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In the last couple years, rarely has a day gone by without a story about a tech company fighting a government entity making the news. Whether it’s Lyft fighting with San Francisco to permit its car sharing service to operate or 23andMe battling with the Food & Drug Administration to approve its genetic testing kit, the less-than-amicable relationship between tech and government has certainly played out many times in the headlines. If the media was to be believed, most companies would think it’s impossible to create something new without having a government try to over regulate it—but this isn’t the case.

The Digital Advertising Alliance (DAA), a consortium of leading advertising industry trade associations including the American Association of Advertising Agencies (4A’s), has found a way to pre-empt conflict through self-regulation. In 2010, we unveiled the Ad Choices Icon, a small blue triangular button that is served on Internet advertisements over a trillion times a month globally, allowing consumers to opt-out of behavioral advertising. This tool gives consumers control of their online advertising experience. The icon has proven to be quite effective—DAA participants have found that they can target people who are actually interested in their advertisements while providing transparency and control.

For our self-regulatory efforts, the White House, the Secretary of Commerce, and the Chairman of the FTC have all recognized the DAA for leadership in providing consumers with online advertising privacy, transparency, and choice. Government entities and digital companies can get along – we are living proof.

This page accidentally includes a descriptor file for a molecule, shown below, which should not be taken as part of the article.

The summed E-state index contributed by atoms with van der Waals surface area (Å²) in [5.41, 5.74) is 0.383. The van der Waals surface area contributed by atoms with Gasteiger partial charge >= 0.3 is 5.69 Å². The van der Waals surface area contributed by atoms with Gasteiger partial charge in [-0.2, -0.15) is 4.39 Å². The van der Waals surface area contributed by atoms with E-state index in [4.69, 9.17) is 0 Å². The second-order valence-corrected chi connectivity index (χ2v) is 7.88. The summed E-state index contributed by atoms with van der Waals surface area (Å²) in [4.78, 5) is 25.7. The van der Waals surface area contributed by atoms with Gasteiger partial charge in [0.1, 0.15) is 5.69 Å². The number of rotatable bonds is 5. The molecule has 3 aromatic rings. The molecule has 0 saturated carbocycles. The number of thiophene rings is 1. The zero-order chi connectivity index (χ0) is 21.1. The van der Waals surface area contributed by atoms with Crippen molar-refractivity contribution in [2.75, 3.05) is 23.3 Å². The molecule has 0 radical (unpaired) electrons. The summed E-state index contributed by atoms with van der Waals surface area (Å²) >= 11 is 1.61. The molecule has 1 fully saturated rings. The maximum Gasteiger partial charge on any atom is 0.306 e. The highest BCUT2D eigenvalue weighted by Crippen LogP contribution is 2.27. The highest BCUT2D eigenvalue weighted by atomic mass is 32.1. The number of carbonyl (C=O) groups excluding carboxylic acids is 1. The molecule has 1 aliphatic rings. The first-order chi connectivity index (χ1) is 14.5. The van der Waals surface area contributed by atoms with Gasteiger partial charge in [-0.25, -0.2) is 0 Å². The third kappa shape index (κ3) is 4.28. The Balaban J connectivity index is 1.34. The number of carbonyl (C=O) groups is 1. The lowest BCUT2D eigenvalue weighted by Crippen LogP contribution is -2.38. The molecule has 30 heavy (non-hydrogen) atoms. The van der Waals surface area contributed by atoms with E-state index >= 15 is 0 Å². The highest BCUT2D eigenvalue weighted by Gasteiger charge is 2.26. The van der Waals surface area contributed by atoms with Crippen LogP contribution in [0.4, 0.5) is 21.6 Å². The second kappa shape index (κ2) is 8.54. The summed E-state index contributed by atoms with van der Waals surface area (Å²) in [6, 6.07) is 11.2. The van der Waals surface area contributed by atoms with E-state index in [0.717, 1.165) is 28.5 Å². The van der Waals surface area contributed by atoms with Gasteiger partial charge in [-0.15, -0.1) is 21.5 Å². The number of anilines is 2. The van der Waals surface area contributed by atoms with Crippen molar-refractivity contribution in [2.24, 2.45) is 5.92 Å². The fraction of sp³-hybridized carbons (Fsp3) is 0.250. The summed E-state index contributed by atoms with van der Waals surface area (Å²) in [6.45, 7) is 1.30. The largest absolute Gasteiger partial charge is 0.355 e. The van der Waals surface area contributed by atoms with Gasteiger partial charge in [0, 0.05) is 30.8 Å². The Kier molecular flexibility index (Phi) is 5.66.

With the technology/digital industry changing everyday, we can’t wait for the government to pass new laws or revise old laws every time there is new innovation. Our principles have been expanded to the mobile and multi-screen environments and we hope to be ahead of the curve when it comes to wearables. Our self-regulation is not only enforceable, but it moves at the speed of innovation, unlike government regulation. Those that create new technology need to also create responsible rules for that technology so that consumers are protected and the government stays on the sidelines. After all, there are still laws on the books from the 1930s meant for telephone communication that dictate how the Internet is to be used.

Tech can act quickly to resolve problems that legislators can take years to fix. A self-regulation system can be compliant with existing laws while remaining flexible to changing circumstances.

If other industries want to follow the DAA’s successful regulatory model, we will be a resource to them.

Nancy Hill is President and Chief Executive Officer of the 4A’s. She provides leadership, advocacy and guidance to the advertising community on issues such as patent trolling, online privacy and interest-based advertising, compensation and talent. She has personally led the 4A’s work on diversity including recruitment, talent development and media buying guidelines.

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